I almost didn’t watch it. Robb Leech’s BBC3 film ‘My Brother the Islamist’ aired last week. Its purpose was to reconnect Leech with Rich, his stepbrother and a convert to Islam who would later be arrested for attempting to join the Taliban.
The programme, to be fair to it, attempted to take a sensitive approach, but was misguided nonetheless. In a follow up article for the Guardian, Leech writes of Rich and radical Muslims like him: “In a former life, the world they had been brought up in had wronged them. Perhaps they had family troubles, or maybe society shunned them, whatever it was, they resented it – they were lost, empty and had no stake in the western world. Becoming a radical Muslim reversed the polarity.”
On some level, Leech is right. Many Muslims experience a world that presents suspicion ahead of natural rights, a spectrum of maltreatment that ranges from daily provocations to the horrific and endless bombing of their home countries. And yet there was no programme about this. There was no exploration of drone-dropped towns, men and women who have lost so many and so much. It was not their rage or voices we were hearing. Merely a centering of white men with hurt feelings. The perpetual whimpering of the otherwise entitled who felt short-changed.
If I’m honest, it felt appropriating. An attempt to politicise and legitimise their annoyance at the world without presenting it simply as the huffiness that it is. Once the borrowed rhetoric of political struggle is removed you may as well be left with the slammed door of angsty muttering: Nobody understands me, nobody understands me.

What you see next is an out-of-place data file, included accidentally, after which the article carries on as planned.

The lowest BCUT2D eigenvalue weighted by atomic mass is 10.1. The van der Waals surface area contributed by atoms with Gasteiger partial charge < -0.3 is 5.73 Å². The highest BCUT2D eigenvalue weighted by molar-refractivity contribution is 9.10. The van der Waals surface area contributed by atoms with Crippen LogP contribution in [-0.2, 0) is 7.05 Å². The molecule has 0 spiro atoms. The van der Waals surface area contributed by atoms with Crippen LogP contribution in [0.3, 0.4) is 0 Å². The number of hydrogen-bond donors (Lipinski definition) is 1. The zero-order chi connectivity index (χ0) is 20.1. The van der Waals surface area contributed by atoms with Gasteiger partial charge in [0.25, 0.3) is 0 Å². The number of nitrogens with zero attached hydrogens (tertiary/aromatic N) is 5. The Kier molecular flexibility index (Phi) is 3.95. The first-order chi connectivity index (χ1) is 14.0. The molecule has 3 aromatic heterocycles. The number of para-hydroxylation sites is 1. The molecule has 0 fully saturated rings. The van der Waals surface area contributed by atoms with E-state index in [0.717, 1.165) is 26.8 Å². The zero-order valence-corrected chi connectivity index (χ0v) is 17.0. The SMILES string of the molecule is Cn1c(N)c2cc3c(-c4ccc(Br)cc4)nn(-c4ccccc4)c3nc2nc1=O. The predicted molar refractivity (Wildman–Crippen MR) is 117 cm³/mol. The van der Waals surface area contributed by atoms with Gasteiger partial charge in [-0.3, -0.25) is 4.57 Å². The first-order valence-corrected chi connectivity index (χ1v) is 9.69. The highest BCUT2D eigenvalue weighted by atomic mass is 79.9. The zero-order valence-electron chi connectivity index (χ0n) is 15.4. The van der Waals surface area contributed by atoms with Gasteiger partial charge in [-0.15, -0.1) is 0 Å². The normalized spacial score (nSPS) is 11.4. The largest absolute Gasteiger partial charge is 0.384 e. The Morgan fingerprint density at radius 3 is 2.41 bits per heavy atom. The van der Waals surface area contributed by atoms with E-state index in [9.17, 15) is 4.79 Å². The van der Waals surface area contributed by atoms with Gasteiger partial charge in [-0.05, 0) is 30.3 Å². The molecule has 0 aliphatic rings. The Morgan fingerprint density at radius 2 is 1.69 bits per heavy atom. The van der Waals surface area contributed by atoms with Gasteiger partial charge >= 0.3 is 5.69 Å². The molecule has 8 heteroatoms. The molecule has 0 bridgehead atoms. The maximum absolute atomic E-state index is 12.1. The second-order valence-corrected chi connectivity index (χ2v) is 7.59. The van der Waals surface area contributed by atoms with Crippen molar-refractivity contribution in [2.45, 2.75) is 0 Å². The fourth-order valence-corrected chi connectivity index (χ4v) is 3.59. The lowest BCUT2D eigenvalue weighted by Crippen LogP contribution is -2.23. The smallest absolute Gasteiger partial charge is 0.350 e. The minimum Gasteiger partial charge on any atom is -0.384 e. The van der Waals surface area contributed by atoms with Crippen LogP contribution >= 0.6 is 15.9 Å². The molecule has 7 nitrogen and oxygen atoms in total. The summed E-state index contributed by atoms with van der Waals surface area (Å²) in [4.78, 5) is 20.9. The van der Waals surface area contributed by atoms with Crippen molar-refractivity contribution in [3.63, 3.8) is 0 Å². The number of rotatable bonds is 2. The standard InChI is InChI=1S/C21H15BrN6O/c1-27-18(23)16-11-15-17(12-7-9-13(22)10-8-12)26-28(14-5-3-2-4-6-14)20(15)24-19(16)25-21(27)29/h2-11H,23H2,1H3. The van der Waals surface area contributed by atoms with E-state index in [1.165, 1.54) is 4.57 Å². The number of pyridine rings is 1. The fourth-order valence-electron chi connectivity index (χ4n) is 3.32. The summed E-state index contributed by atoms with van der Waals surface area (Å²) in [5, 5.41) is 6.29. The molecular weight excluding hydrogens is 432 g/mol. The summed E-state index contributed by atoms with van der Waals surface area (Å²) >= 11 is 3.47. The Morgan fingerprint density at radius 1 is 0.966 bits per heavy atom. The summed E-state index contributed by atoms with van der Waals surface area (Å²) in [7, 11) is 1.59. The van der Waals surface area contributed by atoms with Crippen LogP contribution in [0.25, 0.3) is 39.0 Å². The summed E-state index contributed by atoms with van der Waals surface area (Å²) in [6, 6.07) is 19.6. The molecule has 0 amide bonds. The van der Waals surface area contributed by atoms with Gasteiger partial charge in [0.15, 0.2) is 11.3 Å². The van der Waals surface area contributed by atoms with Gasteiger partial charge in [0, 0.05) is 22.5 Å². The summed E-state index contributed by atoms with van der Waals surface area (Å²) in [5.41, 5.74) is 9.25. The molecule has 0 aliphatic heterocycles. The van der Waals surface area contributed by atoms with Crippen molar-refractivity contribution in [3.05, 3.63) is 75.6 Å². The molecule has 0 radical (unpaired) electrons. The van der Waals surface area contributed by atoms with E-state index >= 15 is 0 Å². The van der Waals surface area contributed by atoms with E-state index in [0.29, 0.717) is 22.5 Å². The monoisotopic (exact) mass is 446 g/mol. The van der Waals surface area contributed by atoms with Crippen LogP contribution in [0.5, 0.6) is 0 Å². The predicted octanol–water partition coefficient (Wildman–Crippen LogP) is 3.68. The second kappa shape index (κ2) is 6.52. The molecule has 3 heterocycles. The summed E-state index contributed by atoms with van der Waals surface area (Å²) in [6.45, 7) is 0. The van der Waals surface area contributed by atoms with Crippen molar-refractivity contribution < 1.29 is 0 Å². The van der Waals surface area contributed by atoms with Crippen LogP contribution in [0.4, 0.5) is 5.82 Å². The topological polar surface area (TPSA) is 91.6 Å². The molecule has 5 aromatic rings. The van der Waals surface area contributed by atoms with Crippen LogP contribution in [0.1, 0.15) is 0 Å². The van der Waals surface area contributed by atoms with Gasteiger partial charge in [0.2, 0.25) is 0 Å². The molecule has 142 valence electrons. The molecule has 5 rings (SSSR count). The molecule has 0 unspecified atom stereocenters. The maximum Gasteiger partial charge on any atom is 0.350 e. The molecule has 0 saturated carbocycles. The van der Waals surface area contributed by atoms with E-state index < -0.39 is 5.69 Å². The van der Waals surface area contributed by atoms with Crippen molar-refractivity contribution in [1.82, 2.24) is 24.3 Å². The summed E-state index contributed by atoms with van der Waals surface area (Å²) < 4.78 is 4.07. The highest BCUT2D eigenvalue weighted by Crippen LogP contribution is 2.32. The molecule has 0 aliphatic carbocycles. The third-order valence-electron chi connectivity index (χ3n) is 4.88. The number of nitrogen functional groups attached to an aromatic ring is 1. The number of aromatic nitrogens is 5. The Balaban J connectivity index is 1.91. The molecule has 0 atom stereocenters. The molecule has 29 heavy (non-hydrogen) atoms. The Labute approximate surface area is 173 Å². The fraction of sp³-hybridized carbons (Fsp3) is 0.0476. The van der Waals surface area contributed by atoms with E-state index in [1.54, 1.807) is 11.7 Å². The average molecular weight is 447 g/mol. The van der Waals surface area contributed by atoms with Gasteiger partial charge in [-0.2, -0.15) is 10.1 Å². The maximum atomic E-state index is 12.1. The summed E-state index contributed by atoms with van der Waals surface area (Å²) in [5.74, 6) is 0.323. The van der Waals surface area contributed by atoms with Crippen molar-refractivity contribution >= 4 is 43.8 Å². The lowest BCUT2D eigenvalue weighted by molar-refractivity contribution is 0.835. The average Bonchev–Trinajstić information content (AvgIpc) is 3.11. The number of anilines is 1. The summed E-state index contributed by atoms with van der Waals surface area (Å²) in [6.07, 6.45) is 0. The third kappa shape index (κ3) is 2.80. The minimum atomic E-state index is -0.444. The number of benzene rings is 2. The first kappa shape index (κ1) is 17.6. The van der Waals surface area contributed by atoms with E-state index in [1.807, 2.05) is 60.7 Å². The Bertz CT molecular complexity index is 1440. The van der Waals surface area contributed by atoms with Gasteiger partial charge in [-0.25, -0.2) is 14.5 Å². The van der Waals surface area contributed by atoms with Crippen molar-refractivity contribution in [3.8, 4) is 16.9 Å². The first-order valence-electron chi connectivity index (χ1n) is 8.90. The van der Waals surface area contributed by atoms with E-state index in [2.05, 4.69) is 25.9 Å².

Though Leech’s intentions were not sinister, there was still a cynical perpetuating of myth that surrounds the religion. Had Leech’s brother joined the British army or voted Tory, for example, would any exploration of their (hypothetical) differing military or political views be needed to understand each other as siblings? Instead here was an othering steeped in Orientalism. One that could not shake at any point the idea that Islam is somehow inherently flawed, no matter how sympathetic Leech was to ‘why’ this may be.
Where were the Muslims who reflect more accurately the religion? Where were the celebrations, kindness, or family-life that is far truer of his brother’s new religion, instead of an aggressive minority who it has suited the West to let hijack the image? After all, the programme was not called ‘My Brother the Radicalist’.
The Islamophobic tropes continued: “Lets not forget,” Leech writes, “that dying a martyr is like hitting the afterlife jackpot.” And yet as someone who has many a martyr in my family, most notably my grandfather, it has never once felt like cashing in. Of course Leech is just going on what radical Islam has said. Though looking back, I don’t think I have ever heard this belief of the afterlife from anyone who is actually Muslim. Rather it’s an aspect of the Islamophobic rhetoric of Western governments, policies and media.
But of course it is this kind of rhetoric that men like Rich are immersed in ahead of any organic upbringing within the religion itself. An affiliation with a new religion doesn’t remove the privilege of one’s race, nor does it alter the misinformation presented by the community they previously belonged to.
That Leech’s brother, and men like him, are attracted to Islam for its ‘anti-West stance’ says more about them than it does the religion. The support for it is frankly irrelevant. To view the religion as one that is focused so violently on the West, to perpetuate the idea that it is death-fuelled and toxic, belongs not to the religion, but to the innate Islamophobia of the West. ‘My Brother the Islamist’ did not shed light on fundamentalist Islam, but instead how unable the West is to remove ‘terror’ from their understanding of it. Even when they are converting to it.
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